No longer shall they teach one another, or say to each other, "Know the LORD," for they shall all know me, from the least of them to the greatest, for I will forgive their iniquity, and remember their sin no more.” This is a beautiful prophesy. That the compassion, the justice and the love taught by the prophets and lived out to the fullest in the life of Jesus might live inside of us forever- might be written in our hearts. And that we will be forgiven our sins. Even the sin of silence.

I hope we never stop fighting for the justice we seek. I hope and pray that we will redouble our efforts to send out a message of inclusivity and love to all people, especially those vulnerable children and youth who are in such real danger. Let us make this church a welcome house of refuge.
Asher, Tyler, Billy, Seth, Raymond, let this be our memorial to you. And let the way you changed our lives be your resurrection.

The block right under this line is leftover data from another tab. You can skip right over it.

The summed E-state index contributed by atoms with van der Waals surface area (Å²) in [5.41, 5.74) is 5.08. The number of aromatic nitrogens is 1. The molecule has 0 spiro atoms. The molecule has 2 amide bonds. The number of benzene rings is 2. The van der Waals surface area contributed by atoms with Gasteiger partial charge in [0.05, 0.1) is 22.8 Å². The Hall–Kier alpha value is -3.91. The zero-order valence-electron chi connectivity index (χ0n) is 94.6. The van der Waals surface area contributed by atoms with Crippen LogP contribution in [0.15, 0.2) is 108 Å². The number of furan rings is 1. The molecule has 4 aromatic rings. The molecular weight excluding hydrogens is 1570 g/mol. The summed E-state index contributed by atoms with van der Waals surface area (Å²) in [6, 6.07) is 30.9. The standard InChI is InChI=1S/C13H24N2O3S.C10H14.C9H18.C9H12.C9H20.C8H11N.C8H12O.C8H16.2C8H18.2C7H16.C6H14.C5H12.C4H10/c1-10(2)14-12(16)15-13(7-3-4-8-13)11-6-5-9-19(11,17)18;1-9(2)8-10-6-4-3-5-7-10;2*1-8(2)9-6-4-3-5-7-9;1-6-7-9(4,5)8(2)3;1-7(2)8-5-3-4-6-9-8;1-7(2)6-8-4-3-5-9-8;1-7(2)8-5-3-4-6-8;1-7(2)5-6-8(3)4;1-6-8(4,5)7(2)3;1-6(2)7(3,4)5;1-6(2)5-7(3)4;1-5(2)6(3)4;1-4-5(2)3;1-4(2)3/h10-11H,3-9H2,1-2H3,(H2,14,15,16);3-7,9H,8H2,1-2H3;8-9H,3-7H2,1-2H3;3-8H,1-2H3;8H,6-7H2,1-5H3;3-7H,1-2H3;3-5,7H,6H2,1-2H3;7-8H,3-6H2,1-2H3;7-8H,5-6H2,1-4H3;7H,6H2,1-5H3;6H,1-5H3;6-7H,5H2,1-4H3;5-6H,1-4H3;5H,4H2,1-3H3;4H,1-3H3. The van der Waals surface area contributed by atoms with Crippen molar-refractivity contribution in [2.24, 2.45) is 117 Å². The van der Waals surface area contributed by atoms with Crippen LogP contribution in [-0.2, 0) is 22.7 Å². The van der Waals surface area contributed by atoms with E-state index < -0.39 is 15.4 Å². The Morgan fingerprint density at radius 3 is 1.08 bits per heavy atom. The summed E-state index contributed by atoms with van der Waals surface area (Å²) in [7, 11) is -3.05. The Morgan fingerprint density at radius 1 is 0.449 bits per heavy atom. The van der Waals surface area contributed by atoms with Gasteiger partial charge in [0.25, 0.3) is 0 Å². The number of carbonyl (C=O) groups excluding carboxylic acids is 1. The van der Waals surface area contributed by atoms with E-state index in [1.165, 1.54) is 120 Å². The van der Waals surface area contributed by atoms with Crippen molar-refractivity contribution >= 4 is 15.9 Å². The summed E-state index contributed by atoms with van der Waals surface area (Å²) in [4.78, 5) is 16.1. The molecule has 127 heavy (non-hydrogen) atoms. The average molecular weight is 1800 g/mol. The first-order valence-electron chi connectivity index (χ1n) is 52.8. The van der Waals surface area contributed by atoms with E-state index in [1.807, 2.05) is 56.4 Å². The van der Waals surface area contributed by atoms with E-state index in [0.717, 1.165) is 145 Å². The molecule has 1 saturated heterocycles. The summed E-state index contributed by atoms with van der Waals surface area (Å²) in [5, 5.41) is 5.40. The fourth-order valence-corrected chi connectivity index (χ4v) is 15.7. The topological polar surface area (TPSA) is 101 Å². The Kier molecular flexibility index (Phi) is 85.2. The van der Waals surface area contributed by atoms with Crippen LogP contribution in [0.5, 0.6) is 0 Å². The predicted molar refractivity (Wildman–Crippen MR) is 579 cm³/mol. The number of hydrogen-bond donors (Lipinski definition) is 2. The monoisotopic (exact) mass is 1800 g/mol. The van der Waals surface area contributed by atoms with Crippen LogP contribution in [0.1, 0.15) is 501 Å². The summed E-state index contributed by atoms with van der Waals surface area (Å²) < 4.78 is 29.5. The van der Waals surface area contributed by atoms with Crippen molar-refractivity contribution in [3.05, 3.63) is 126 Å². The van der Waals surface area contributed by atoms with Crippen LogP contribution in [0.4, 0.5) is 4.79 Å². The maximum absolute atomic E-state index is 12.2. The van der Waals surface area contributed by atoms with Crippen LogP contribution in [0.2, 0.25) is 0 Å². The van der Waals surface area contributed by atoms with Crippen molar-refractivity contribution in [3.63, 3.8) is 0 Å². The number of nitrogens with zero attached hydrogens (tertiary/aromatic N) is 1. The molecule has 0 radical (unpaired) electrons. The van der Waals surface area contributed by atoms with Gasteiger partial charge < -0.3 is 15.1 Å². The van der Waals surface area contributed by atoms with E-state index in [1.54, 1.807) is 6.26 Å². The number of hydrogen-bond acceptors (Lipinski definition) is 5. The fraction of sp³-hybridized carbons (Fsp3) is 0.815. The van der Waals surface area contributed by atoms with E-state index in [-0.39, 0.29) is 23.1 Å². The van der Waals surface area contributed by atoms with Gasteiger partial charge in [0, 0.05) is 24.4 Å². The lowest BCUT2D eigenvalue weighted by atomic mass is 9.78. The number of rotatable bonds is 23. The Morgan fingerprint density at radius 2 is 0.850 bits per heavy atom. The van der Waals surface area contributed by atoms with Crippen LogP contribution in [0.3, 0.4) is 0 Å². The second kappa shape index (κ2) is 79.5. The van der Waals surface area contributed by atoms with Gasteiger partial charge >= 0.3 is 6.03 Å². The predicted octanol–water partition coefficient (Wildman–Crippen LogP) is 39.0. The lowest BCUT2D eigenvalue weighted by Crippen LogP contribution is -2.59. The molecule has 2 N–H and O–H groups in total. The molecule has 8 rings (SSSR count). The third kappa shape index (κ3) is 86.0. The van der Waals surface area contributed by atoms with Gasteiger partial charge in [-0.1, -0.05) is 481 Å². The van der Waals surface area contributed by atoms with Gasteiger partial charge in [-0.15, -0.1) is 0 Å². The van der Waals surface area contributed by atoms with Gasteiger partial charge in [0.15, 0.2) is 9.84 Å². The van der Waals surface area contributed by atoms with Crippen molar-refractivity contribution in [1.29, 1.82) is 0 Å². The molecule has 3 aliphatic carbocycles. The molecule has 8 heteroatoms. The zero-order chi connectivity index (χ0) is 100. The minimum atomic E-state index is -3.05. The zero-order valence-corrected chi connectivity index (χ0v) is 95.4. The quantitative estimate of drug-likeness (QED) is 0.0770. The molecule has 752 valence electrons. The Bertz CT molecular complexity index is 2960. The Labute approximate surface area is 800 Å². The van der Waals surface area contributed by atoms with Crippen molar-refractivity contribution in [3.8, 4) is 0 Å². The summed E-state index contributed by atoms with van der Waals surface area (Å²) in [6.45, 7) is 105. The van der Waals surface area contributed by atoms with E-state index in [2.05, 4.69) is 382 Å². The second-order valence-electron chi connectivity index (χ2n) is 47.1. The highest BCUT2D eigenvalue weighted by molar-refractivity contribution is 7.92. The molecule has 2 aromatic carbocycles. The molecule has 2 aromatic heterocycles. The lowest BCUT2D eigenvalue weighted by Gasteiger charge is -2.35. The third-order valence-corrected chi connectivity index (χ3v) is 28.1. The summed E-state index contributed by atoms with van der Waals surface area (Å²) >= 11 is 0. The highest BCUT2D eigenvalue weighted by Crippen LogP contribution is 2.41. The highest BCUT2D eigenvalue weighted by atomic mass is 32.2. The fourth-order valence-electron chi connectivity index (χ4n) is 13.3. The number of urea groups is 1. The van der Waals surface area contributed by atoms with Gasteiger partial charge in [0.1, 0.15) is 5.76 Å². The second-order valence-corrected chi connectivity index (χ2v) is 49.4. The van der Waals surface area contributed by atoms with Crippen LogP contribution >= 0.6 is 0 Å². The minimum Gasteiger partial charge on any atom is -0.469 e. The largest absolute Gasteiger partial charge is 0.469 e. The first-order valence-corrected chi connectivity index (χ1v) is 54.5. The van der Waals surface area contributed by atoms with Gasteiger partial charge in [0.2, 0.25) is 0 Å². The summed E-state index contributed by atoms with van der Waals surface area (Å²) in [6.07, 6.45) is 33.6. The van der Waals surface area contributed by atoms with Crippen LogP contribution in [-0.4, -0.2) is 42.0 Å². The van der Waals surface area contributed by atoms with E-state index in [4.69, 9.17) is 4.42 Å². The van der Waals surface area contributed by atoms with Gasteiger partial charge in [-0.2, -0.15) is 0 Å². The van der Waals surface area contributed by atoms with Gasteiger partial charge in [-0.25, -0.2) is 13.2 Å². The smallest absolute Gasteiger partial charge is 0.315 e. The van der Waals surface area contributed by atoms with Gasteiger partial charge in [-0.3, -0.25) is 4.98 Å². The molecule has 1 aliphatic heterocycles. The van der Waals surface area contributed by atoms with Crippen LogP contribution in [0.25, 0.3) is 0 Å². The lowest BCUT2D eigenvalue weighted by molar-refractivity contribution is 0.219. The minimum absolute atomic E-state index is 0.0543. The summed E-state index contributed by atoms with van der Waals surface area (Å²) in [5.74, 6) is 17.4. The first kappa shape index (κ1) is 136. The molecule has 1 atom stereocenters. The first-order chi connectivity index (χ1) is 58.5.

St. Francis in the Buff

St. Francis in the Buff
The Rev. Este Gardner Cantor, 10/2/10
Good Shepherd, Berkeley

My very first course at Seminary at the Franciscan school, was The Early documents of St. Franacis of Assisi. The professor told us with some exictement, that we would be reading some texts that had been suppressed for 800 years, because they reveaked the less than saintly side of St. Francis.

This encouraged me very much, because I had always felt greatly inferior to the vast generosity and spiriuality of St. Francis. I struggled with an addiction to things and to nice jackets and coats in particular, from which I am recovering one jacket at a time. I knew that Francis only wore brown burlap robes, with a coarse rope for a belt. But in this course I learned that Francis in his youth was actually quite a dandy.

One of his followers, Thomas of Celano, wrote an early life of Francis in 1229:

“Francis miserably wasted and squandered his time, almost up to his 25th year. Maliciously advancing beyond all his peers in vanities, he proved himself a more excessive inciter of evil and a zealous imitator of foolishness… in his flamboyanrt display of vain accomplishments, wit, curiosity, practical jokes and foolish talk, songs and flowing garments.”

He “was still boiling in the sins of youthful heat” when an illness fell upon him, which lasted a long but unspecified length of time.